Mont Blanc (poem) - Poem


"Mont Blanc" is a 144-line natural ode divided into five stanzas and written in irregular rhyme. It serves as Shelley's response to William Wordsworth's Tintern Abbey and as a "defiant reaction" against the "religious certainties" of Samuel Taylor Coleridge's "Hymn before Sun-rise, in the Vale of Chamouni", which "credits God for the sublime wonders of the landscape".

When the narrator of the poem looks upon Mont Blanc, he is unable to agree with Wordsworth that nature is benevolent and gentle. Instead, the narrator contends that nature is a powerful force:

The everlasting universe of things
Flows through the mind, and rolls its rapid waves,
Now dark—now glittering—now reflecting gloom—
Now lending splendour, where from secret springs
The source of human thought its tribute brings
Of waters... (Lines 1–5)

However, this force only seems to have power in relation to the human mind.

In the second stanza, the narrator turns to the Arve River as a representation of consciousness in nature. The Arve River and the ravine surrounding the river increase the beauty of the other:

...awful scene,
Where Power in likeness of the Arve comes down
From the ice gulphs that gird his secret throne,
Bursting through these dark mountains like the flame
Of lightning through the tempest... (Lines 15–19)

When the narrator witnesses the power of the Arve River, he claims:

I seem as in a trance sublime and strange
To muse on my own separate phantasy,
My own, my human mind, which passively
Now renders and receives fast influencing,
Holding an unremitting interchange
With the clear universe of things around; (Lines 35–40)

He realizes that knowledge is a combination of sensory perceptions and the ideas of the mind. The river can then serve as a symbol of a conscious power and a source for imaginative thought when he finishes the stanza, "thou art there!"

The third stanza introduces the connections between Mont Blanc and a higher power:

Far, far above, piercing the infinite sky,
Mont Blanc appears,—still, snowy, and serene—
Its subject mountains their unearthly forms
Pile around it, ice and rock; broad vales between
Of frozen floods, unfathomable deeps,
Blue as the overhanging heaven, that spread
And wind among the accumulated steeps; (Lines 60–66)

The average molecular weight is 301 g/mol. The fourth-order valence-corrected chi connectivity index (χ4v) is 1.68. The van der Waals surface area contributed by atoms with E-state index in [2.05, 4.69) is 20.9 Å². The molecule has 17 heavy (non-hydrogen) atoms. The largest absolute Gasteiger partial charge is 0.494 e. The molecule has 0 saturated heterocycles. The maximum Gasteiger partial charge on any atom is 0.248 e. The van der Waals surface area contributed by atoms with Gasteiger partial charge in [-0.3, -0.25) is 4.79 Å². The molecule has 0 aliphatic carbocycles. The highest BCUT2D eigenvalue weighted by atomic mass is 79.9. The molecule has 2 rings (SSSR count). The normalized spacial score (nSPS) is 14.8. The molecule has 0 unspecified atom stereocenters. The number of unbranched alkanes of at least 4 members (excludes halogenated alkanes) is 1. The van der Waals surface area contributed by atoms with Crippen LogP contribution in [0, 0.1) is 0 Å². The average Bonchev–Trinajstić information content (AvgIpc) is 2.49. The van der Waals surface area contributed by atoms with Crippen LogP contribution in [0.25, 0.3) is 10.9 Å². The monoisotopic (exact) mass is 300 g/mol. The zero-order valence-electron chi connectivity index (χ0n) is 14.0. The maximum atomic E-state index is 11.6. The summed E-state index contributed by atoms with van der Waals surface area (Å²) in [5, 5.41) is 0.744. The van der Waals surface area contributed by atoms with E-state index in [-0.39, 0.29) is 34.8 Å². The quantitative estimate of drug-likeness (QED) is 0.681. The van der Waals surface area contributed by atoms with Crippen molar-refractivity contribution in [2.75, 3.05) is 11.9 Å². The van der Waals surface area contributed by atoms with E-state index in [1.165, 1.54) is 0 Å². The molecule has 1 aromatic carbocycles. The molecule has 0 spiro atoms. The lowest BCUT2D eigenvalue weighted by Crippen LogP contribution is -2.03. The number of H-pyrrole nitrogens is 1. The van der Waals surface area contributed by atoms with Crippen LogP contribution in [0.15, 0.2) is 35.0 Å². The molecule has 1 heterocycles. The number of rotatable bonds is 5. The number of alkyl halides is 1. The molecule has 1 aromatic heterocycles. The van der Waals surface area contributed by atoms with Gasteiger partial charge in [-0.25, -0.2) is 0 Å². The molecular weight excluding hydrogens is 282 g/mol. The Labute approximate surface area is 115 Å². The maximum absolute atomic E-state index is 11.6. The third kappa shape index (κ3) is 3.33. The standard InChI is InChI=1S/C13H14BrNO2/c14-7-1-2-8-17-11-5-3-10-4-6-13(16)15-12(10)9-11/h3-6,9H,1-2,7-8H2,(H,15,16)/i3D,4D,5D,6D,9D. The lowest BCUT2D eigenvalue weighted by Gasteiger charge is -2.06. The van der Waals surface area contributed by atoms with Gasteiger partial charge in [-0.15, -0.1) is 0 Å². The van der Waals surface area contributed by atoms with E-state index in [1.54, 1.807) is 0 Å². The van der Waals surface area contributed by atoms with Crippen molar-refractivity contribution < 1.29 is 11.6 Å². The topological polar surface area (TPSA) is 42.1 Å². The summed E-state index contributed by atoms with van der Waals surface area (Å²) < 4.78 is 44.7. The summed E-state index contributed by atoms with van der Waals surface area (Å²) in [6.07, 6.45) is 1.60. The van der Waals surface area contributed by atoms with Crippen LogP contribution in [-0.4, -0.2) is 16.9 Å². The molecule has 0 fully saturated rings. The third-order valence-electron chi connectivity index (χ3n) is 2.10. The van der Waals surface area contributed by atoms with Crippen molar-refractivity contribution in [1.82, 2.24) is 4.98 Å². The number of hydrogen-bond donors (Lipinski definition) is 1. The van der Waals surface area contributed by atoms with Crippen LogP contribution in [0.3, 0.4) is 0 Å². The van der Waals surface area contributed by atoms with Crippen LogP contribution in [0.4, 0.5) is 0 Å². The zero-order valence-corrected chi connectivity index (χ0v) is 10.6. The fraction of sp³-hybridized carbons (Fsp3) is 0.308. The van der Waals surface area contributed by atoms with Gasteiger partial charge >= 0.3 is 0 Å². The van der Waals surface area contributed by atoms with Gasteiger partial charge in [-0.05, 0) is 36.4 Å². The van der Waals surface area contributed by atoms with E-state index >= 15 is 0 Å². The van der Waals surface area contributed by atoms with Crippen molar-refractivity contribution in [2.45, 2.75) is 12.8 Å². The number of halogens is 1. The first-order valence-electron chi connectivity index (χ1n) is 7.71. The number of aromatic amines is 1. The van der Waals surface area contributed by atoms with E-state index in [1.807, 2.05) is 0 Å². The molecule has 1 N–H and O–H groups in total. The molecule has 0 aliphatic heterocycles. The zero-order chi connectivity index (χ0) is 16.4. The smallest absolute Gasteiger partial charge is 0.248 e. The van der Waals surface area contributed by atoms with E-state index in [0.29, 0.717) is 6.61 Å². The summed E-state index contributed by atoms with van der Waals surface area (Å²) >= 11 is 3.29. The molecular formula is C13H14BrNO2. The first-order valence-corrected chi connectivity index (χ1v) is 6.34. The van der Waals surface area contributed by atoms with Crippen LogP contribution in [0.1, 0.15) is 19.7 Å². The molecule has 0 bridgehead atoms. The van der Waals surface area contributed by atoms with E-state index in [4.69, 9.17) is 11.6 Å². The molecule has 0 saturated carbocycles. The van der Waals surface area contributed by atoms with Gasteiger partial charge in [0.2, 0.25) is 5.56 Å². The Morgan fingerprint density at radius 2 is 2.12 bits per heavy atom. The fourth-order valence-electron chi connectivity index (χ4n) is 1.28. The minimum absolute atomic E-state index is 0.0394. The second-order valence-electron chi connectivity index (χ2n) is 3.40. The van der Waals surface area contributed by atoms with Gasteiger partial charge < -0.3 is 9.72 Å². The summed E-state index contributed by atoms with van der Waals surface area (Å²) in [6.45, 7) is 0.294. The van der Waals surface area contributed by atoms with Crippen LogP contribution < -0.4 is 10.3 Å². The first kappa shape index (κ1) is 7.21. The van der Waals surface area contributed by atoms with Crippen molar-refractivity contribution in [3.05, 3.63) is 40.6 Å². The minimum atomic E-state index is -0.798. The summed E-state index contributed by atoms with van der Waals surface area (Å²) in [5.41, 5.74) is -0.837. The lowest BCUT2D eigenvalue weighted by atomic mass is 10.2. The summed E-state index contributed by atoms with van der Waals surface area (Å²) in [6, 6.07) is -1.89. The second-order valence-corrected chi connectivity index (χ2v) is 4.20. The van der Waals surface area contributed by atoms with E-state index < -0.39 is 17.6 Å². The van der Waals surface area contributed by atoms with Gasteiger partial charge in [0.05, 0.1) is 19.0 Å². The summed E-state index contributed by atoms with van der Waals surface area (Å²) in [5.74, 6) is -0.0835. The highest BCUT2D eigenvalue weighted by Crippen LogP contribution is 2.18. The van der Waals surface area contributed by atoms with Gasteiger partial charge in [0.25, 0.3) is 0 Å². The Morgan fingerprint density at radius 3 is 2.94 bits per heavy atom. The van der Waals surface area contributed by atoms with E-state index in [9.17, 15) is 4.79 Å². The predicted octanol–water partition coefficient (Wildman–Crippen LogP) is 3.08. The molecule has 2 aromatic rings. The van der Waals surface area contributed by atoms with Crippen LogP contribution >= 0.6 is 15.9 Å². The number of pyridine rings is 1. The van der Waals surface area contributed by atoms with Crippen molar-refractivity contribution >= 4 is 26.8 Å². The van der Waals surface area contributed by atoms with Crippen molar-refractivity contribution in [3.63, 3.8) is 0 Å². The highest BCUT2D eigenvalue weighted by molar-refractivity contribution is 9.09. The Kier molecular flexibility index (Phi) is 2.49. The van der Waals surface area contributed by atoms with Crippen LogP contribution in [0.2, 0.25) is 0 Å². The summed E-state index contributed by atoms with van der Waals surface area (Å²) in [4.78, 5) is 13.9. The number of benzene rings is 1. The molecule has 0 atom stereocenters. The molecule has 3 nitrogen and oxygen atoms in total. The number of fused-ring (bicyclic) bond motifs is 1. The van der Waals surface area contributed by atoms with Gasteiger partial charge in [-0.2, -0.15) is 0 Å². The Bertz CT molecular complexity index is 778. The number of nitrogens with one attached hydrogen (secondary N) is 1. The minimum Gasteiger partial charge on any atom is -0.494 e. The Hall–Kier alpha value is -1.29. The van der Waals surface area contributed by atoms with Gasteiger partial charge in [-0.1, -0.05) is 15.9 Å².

Although the power may seem removed from mankind, it can still serve as a teacher. By listening to the mountain, one can learn that nature can be both benevolent and malevolent; good and evil emerge from conscious choice and one's relationship to nature:

The wilderness has a mysterious tongue
Which teaches awful doubt, or faith so mild,
So solemn, so serene, that man may be
But for such faith with nature reconciled;
Thou hast a voice, great Mountain, to repeal
Large codes of fraud and woe; not understood
By all, but which the wise, and great, and good
Interpret, or make felt, or deeply feel.(Lines 76–83)

The fourth stanza discusses the greater power behind the mountain:

Power dwells apart in its tranquility
Remote, serene, and inaccessible:
And this, the naked countenance of earth,
On which I gaze, even these primeval mountains
Teach the adverting mind.... (Lines 96–100)

The power of the mountain, which encompasses both creation and destruction, parallels the power of the imagination.

Although nature can teach one about the imagination and offer truths about the universe, the poem denies the existence of natural religion. The power of the universe is symbolized by Mont Blanc, but for that power to have any meaning, one must exercise the imagination:

Mont Blanc yet gleams on high:—the power is there,
The still and solemn power of many sights,
And many sounds, and much of life and death....
...The secret strength of things
Which governs thought, and to the infinite dome
Of heaven is as a law, inhabits thee!
And what were thou, and earth, and stars, and sea,
If to the human mind's imaginings
Silence and solitude were vacancy?(Lines 127–129, 139–144)

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